One example is the mixed group band, Zathu, which focuses on the positive power of female and male friendships through music, radio and drama, while also challenging traditional gender stereotypes. Although captivating audiences around social issues is not a new practice, brands like Zathu are highly effective platforms on which to create positive change. From sensitively handling the problem of gender inequality and gender-based violence to exploring sexual reproductive health, Girl Effect’s culture brands are unafraid to tackle the tough issues.
“One of our dramas about a girl facing gender-based violence has motivated fans to get in touch with the show via social media and demand for the perpetrator to face justice,” says Ruth. “By tackling a difficult subject through entertainment, knowledge grows, and attitudes and behaviours shift over time.”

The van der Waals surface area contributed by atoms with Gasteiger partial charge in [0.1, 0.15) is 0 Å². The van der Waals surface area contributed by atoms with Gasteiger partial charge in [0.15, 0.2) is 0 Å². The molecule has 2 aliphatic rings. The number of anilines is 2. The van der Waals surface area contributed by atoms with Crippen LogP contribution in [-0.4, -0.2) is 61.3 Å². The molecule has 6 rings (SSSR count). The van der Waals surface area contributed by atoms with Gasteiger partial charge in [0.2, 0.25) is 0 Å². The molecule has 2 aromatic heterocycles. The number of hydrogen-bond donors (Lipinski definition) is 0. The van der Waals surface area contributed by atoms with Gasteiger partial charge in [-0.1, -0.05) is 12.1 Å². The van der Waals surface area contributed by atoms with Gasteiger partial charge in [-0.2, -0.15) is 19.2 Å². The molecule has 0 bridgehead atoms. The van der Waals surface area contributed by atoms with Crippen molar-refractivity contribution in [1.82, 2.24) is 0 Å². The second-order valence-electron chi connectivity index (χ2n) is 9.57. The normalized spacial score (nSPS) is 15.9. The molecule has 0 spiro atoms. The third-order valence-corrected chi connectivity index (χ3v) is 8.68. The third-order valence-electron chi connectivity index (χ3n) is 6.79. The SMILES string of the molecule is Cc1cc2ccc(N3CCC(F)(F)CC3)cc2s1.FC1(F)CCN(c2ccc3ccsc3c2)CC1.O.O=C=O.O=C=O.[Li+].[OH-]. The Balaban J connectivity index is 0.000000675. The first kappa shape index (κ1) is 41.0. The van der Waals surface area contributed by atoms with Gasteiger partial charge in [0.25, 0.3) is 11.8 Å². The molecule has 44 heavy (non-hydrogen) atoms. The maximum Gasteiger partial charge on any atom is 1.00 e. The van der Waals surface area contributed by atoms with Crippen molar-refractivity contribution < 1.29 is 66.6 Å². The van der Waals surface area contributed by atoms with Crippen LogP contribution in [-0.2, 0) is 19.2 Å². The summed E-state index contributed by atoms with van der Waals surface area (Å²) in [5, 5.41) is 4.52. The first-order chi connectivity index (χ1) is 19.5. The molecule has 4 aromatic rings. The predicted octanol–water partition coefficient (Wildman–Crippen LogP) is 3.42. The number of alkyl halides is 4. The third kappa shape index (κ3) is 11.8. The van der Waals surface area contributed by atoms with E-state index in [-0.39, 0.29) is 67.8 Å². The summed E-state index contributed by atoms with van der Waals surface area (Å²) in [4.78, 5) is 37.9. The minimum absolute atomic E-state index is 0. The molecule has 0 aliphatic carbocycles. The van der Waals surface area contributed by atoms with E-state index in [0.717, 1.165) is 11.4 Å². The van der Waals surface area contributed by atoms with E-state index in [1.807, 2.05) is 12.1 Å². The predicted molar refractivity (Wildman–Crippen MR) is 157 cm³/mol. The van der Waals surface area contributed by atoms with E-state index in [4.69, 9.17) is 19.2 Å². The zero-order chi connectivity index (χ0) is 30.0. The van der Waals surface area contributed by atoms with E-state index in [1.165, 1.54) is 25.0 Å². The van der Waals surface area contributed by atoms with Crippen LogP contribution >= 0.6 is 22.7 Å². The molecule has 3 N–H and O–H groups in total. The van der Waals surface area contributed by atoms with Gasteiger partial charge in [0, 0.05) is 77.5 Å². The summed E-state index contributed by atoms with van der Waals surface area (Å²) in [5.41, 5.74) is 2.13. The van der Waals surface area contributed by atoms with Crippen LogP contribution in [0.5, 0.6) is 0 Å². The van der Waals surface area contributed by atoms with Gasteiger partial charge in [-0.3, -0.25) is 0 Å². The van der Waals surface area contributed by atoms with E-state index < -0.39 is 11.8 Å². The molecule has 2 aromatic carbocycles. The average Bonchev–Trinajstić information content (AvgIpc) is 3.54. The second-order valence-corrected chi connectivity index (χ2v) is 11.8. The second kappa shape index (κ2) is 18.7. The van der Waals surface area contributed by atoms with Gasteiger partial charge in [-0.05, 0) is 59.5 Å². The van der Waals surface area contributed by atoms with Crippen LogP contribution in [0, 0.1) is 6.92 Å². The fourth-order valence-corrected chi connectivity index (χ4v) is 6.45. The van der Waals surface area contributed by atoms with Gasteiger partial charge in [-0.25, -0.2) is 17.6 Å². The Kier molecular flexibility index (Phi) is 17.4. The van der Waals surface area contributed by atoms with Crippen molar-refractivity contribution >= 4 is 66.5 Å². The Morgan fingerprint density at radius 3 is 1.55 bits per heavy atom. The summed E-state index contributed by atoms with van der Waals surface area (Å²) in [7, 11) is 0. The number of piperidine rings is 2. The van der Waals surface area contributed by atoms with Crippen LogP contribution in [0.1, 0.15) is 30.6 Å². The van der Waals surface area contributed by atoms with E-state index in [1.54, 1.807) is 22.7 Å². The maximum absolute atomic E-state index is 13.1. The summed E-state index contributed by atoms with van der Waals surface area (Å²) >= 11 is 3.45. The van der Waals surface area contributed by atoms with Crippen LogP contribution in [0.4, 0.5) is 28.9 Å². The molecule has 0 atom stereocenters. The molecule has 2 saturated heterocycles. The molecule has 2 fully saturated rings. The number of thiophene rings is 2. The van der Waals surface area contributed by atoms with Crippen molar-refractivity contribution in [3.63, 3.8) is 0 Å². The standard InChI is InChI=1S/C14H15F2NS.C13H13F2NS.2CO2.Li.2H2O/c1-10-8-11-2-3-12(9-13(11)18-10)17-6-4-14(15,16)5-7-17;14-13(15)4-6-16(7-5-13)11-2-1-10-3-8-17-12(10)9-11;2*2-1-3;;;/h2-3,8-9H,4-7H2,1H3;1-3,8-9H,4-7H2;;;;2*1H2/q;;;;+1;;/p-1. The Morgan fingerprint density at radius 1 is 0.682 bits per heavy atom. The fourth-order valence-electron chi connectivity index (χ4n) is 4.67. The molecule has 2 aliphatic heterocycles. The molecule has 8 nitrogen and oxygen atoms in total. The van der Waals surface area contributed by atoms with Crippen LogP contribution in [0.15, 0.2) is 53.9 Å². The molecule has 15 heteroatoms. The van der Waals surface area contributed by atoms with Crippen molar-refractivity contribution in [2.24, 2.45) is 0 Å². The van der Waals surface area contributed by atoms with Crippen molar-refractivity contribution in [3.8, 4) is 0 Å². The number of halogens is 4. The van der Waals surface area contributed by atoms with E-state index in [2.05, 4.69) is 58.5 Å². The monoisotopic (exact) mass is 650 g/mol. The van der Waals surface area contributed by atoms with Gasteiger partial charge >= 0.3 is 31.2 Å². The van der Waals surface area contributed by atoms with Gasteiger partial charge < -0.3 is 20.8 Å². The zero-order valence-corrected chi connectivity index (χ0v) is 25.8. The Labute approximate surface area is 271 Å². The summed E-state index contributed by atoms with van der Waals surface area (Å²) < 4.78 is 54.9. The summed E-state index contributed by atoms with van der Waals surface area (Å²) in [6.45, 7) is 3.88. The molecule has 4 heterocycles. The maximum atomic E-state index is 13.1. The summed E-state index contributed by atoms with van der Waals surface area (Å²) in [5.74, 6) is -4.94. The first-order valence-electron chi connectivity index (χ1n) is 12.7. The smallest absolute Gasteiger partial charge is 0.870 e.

Inevitably, some countries are better suited to different media types than others, so before launching our brands we carry out extensive research into the media landscape to understand which channels have the highest reach and engagement, and why this is. This data is used to determine how we select and weight media channels in each of our brands. For instance, in Rwanda we designed a print magazine because a single national language, relatively high literacy rates and a small geographical area meant we could produce and distribute a magazine effectively to our target youth audience.
In contrast, Ethiopia is a much bigger country with a fragmented media landscape and more than 80 languages spoken. Here, radio was selected as the primary media channel for its Yegna brand. In this way, tailoring our brands to target youth audience at mass scale not only makes change possible, but a viable reality for millions.
Learn more about Girl Effect’s youth brands.